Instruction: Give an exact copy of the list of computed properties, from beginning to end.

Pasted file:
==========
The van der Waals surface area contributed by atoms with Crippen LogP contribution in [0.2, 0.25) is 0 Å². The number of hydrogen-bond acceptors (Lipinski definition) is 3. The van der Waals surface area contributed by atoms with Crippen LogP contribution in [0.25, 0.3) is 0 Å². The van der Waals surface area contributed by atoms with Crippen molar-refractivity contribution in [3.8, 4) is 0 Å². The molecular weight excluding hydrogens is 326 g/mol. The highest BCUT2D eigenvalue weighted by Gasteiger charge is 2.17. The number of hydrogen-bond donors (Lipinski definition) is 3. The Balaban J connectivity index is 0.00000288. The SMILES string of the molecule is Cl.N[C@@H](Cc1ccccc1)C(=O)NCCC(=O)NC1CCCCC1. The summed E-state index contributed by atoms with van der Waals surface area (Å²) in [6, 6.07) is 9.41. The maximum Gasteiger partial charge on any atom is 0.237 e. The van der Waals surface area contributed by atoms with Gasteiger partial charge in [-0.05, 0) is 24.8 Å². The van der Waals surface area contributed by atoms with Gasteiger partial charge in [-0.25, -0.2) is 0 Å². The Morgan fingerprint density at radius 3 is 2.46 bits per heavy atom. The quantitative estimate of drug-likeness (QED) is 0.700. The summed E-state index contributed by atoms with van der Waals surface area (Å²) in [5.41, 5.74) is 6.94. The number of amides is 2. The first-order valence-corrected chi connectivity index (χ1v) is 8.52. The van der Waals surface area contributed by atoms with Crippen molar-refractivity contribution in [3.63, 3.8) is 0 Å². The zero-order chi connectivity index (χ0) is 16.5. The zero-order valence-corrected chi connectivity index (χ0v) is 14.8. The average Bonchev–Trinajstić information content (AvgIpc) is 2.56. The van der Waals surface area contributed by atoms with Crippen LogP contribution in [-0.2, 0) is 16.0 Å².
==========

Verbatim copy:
The van der Waals surface area contributed by atoms with Crippen LogP contribution in [0.2, 0.25) is 0 Å². The number of hydrogen-bond acceptors (Lipinski definition) is 3. The van der Waals surface area contributed by atoms with Crippen LogP contribution in [0.25, 0.3) is 0 Å². The van der Waals surface area contributed by atoms with Crippen molar-refractivity contribution in [3.8, 4) is 0 Å². The molecular weight excluding hydrogens is 326 g/mol. The highest BCUT2D eigenvalue weighted by Gasteiger charge is 2.17. The number of hydrogen-bond donors (Lipinski definition) is 3. The Balaban J connectivity index is 0.00000288. The SMILES string of the molecule is Cl.N[C@@H](Cc1ccccc1)C(=O)NCCC(=O)NC1CCCCC1. The summed E-state index contributed by atoms with van der Waals surface area (Å²) in [6, 6.07) is 9.41. The maximum Gasteiger partial charge on any atom is 0.237 e. The van der Waals surface area contributed by atoms with Gasteiger partial charge in [-0.05, 0) is 24.8 Å². The van der Waals surface area contributed by atoms with Gasteiger partial charge in [-0.25, -0.2) is 0 Å². The Morgan fingerprint density at radius 3 is 2.46 bits per heavy atom. The quantitative estimate of drug-likeness (QED) is 0.700. The summed E-state index contributed by atoms with van der Waals surface area (Å²) in [5.41, 5.74) is 6.94. The number of amides is 2. The first-order valence-corrected chi connectivity index (χ1v) is 8.52. The van der Waals surface area contributed by atoms with Crippen molar-refractivity contribution in [3.63, 3.8) is 0 Å². The zero-order chi connectivity index (χ0) is 16.5. The zero-order valence-corrected chi connectivity index (χ0v) is 14.8. The average Bonchev–Trinajstić information content (AvgIpc) is 2.56. The van der Waals surface area contributed by atoms with Crippen LogP contribution in [-0.2, 0) is 16.0 Å².